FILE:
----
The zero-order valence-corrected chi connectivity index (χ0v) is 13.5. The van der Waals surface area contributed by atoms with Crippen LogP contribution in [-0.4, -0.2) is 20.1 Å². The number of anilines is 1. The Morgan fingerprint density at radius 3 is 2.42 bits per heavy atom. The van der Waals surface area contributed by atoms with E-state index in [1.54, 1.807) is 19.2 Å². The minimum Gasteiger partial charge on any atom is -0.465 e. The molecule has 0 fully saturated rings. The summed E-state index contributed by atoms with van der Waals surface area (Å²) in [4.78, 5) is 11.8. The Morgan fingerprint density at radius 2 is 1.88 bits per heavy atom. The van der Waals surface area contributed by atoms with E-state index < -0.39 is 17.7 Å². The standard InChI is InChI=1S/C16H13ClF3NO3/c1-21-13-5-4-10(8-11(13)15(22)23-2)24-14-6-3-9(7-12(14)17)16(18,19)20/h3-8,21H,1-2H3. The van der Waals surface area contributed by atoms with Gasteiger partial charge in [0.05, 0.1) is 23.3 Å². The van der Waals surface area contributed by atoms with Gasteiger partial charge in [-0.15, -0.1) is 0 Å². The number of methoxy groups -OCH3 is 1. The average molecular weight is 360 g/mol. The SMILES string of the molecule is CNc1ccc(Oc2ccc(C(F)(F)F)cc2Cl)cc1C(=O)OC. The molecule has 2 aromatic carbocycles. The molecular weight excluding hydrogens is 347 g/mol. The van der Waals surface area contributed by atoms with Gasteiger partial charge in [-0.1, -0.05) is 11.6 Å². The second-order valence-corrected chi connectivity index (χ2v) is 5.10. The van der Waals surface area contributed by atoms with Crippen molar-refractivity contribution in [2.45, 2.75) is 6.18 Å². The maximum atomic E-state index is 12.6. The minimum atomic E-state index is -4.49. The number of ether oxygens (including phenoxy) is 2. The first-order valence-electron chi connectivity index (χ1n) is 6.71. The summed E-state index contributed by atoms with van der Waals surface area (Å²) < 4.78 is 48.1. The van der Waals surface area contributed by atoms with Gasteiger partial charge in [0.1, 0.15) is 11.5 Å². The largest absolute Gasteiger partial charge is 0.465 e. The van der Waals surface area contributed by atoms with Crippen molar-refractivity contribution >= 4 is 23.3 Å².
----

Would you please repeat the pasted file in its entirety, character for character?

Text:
The zero-order valence-corrected chi connectivity index (χ0v) is 13.5. The van der Waals surface area contributed by atoms with Crippen LogP contribution in [-0.4, -0.2) is 20.1 Å². The number of anilines is 1. The Morgan fingerprint density at radius 3 is 2.42 bits per heavy atom. The van der Waals surface area contributed by atoms with E-state index in [1.54, 1.807) is 19.2 Å². The minimum Gasteiger partial charge on any atom is -0.465 e. The molecule has 0 fully saturated rings. The summed E-state index contributed by atoms with van der Waals surface area (Å²) in [4.78, 5) is 11.8. The Morgan fingerprint density at radius 2 is 1.88 bits per heavy atom. The van der Waals surface area contributed by atoms with E-state index < -0.39 is 17.7 Å². The standard InChI is InChI=1S/C16H13ClF3NO3/c1-21-13-5-4-10(8-11(13)15(22)23-2)24-14-6-3-9(7-12(14)17)16(18,19)20/h3-8,21H,1-2H3. The van der Waals surface area contributed by atoms with Gasteiger partial charge in [0.05, 0.1) is 23.3 Å². The van der Waals surface area contributed by atoms with Gasteiger partial charge in [-0.15, -0.1) is 0 Å². The number of methoxy groups -OCH3 is 1. The average molecular weight is 360 g/mol. The SMILES string of the molecule is CNc1ccc(Oc2ccc(C(F)(F)F)cc2Cl)cc1C(=O)OC. The molecule has 2 aromatic carbocycles. The molecular weight excluding hydrogens is 347 g/mol. The van der Waals surface area contributed by atoms with Gasteiger partial charge in [-0.1, -0.05) is 11.6 Å². The second-order valence-corrected chi connectivity index (χ2v) is 5.10. The van der Waals surface area contributed by atoms with Crippen molar-refractivity contribution in [2.45, 2.75) is 6.18 Å². The maximum atomic E-state index is 12.6. The minimum atomic E-state index is -4.49. The number of ether oxygens (including phenoxy) is 2. The first-order valence-electron chi connectivity index (χ1n) is 6.71. The summed E-state index contributed by atoms with van der Waals surface area (Å²) < 4.78 is 48.1. The van der Waals surface area contributed by atoms with Gasteiger partial charge in [0.1, 0.15) is 11.5 Å². The largest absolute Gasteiger partial charge is 0.465 e. The van der Waals surface area contributed by atoms with Crippen molar-refractivity contribution >= 4 is 23.3 Å².